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iphobos
topic
02:21:04 PM Sep 15th 2011
Set up a image link page: http://tvtropes.org/pmwiki/pmwiki.php/ImageLinksWiki/AlienGeometries, I don't know how to set up tabs though.
Camacan
moderator
topic
10:04:54 PM Oct 22nd 2010
Oddly shaped real-life buildings are not an example of the trope.

  • The Experience Music Project Building in Seattle has walls with extremely strange curves, and a few other odd bits of geometry. Here is a picture of it.

  • A very minor (and subtle) real-life example of this is downtown Juneau, Alaska; due to the buildings being constructed on old mining claims, there are almost no buildings with more than two right angles, and a significant percentage with none at all, giving the downtown a very Haunting of Hill House effect.
Camacan
moderator
topic
09:11:57 PM Oct 22nd 2010
Real-life streets that bend to intersect when most streets are in a grid pattern is not an example of this trope.

  • Forget Kramer's problems with First and First: at one point in the West Village it's possible to stand on the intersection of Fourth and Tenth Streets, two streets that theoretically ought to be parallel lines half a mile apart. (The West Village is, however, an entirely human geometry and only damages the sanity when you are trying to navigate through it in a hurry.)
    • San Francisco has multiple different street grids at various angles, some of which also gradually bend. So 3rd Street and 16th Street ought to be parallel but instead intersect at a right angle. Meanwhile, 7th Street and 16th Street intersect at roughly a 45 degree angle.
Camacan
moderator
topic
09:10:22 PM Oct 22nd 2010
Non-rectilinear construction is not enough for this trope.

  • Referenced in Shirley Jackson's The Haunting of Hill House. Every angle in the house's construction is off, if only by a few degrees; a few degrees is enough, however, for the human eye to notice that something (in fact, everything) is wrong.
    • Strictly speaking, this is not an example of "true" alien geometries, as it is described as being quirky but physically possible. The effect is much the same, however.
Camacan
moderator
topic
07:57:40 PM Oct 22nd 2010
edited by Camacan
Dropping this comment from the Lovecraft entry: impossible colors are not alien geometry.

  • An extreme example occurs in The Colour Out of Space (Lovecraft always insisted on the non-US spelling), where a horror from space causes an impossible colour (that everyone can actually see) to appear on nearby objects.
    • An impossible colour is also a plot device of some importance in the surreal novel The Third Policeman by Brian O'Nolan.
    • This is mocked by Terry Pratchett in his Discworld books, where octarine—the eldritch color of magic itself, which usually indicates that reality is crumbling at the seams—is described as "greenish-yellow purple".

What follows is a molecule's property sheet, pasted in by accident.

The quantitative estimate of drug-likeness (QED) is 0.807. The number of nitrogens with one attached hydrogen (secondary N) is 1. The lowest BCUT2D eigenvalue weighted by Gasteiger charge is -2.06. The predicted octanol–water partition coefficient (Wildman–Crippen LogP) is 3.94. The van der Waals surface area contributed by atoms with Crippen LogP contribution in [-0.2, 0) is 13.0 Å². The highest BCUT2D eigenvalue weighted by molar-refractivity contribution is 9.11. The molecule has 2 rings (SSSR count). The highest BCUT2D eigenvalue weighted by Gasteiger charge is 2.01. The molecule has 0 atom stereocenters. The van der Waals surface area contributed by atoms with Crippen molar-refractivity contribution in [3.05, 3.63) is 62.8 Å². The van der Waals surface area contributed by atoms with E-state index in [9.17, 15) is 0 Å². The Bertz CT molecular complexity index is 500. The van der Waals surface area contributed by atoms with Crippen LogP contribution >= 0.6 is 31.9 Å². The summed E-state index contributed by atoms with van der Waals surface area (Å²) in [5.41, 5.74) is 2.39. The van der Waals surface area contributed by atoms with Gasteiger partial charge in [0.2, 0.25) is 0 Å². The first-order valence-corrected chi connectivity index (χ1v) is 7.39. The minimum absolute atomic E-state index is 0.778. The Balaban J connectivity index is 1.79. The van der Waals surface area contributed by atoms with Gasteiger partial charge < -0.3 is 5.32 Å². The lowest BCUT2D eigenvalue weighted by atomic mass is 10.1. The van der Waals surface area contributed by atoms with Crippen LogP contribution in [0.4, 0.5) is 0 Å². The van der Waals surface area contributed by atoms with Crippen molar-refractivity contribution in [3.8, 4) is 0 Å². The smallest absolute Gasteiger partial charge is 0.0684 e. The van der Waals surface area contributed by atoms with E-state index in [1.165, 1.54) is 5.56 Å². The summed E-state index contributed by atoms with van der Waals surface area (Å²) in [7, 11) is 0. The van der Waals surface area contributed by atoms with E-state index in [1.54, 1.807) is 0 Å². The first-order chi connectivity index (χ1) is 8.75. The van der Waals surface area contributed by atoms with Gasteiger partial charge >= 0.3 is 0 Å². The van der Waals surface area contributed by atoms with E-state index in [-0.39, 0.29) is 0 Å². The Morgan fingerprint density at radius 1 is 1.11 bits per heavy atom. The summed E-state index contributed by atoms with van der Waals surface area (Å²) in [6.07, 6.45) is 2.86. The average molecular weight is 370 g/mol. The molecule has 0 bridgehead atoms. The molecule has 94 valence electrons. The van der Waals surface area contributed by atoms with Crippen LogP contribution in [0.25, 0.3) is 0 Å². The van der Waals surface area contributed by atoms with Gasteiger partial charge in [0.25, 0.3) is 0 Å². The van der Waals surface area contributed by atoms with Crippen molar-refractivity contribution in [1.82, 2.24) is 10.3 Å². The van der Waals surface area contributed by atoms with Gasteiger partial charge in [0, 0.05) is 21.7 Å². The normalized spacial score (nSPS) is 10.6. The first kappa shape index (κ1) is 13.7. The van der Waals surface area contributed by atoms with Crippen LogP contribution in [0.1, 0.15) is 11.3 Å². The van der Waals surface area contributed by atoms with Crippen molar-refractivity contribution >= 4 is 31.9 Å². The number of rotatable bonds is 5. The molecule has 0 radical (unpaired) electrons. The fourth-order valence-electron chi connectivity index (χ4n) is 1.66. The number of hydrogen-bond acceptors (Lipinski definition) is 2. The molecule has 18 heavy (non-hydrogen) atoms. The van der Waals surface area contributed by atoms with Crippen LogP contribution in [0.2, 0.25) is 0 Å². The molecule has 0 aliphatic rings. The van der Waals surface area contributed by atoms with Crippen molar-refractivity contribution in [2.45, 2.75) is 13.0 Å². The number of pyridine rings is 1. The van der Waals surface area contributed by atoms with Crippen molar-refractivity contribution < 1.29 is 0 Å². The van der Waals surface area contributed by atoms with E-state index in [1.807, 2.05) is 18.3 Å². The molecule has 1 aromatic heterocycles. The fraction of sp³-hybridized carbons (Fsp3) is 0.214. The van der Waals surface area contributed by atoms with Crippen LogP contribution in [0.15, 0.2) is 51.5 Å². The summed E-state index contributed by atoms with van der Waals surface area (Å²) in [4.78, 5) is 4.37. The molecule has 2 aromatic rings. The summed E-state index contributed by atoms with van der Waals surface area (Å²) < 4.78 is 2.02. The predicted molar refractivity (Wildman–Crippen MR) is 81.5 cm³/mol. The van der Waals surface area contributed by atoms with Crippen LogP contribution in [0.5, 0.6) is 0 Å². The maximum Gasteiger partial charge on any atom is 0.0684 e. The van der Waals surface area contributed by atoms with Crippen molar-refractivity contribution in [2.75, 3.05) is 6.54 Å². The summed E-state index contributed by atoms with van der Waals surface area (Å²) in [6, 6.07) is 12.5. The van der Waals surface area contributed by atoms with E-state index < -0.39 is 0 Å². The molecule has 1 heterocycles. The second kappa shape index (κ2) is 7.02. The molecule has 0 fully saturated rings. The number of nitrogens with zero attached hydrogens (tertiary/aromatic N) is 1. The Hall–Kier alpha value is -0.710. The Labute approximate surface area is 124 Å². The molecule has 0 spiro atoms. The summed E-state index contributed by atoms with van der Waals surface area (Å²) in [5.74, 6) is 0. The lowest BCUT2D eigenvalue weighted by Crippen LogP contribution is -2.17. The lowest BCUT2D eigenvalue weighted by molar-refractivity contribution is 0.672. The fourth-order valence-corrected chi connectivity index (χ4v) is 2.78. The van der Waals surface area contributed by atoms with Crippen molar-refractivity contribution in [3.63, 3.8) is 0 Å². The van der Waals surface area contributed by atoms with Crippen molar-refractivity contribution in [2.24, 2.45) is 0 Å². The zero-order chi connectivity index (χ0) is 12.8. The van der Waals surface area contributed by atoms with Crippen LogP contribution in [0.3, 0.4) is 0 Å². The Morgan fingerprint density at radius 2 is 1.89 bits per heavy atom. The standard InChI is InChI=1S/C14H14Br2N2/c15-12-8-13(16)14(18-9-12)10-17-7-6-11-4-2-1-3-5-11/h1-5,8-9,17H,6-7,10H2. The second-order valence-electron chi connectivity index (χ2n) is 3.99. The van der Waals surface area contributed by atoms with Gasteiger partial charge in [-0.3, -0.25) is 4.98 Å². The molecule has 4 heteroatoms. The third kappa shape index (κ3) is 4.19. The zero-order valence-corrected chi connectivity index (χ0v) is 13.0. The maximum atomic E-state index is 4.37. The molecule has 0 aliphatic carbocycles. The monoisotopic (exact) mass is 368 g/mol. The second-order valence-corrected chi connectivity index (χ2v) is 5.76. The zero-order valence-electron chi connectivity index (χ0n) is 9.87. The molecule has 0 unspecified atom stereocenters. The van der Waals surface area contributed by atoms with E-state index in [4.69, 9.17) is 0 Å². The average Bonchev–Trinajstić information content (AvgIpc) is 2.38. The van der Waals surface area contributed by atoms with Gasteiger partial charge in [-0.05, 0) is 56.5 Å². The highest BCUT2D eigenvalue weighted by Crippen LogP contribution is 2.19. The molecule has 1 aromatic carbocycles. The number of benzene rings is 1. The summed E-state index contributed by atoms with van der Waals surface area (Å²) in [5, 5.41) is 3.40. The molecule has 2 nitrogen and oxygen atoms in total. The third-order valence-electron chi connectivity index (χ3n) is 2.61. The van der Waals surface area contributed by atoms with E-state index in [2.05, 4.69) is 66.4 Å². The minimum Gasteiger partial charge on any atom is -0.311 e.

Dropping this example for the sample reason:

  • Not geometry per se, but since The Colour Out Of Space has already been mentioned: Impossible colors really exist, for a given value of "existence". The eye has three different kinds of receptors which correspond broadly to red, green, and blue, and their sensitivities overlap. No light source will stimulate only one type, so if something does, you'll see a color that does not and cannot physically exist.
    • If you want to see an imaginary color, look at this for 30 seconds. Green isn't normally that bright.

74.111.24.204
topic
03:20:41 PM Oct 19th 2010
You know, this trope could actually be feasible IRL, given all the theories scientists have about space being curved inwards on itself and whatnot.
DanielLC
08:46:40 PM Oct 19th 2010
What do you mean?

The main messing of space is general relativity, but that requires ridiculous amounts if mass. There's also stuff about some dimension that loops around after a Planck length, but that's not really long enough to be useful.
BlueRose
topic
09:41:12 PM Apr 27th 2010
I reverted the trope description involving the triangle. Triangles do exist in spherical geometry (though you probably couldn't very easily transcribe that to a two-dimensional, Euclidean space). Perhaps you'd like to offer another reason? Otherwise it should stay as it is.
lysdexia
topic
09:35:17 PM Apr 18th 2010
Someone add Zork and Adventure and a few other Infocom games.
Malph
topic
10:21:46 PM Mar 7th 2010
edited by Malph
How do you make a triangle with angles that add up to more than 180 degrees? I'm just confused as to how that exactly works (I tried to picture it, as the article said, but ended up with a normal obtuse triangle).
jojabar
12:25:50 PM Mar 8th 2010
It's only possible in non-Euclidean geometry - on the surface of a sphere, for example.
71.163.181.66
12:08:10 PM Aug 18th 2010
You can even have a triangle whose angles add up to 900 degrees. On a sphere, the outside can also be the inside. Flatten the part where the triangle is, and you've got 900 degrees exactly.
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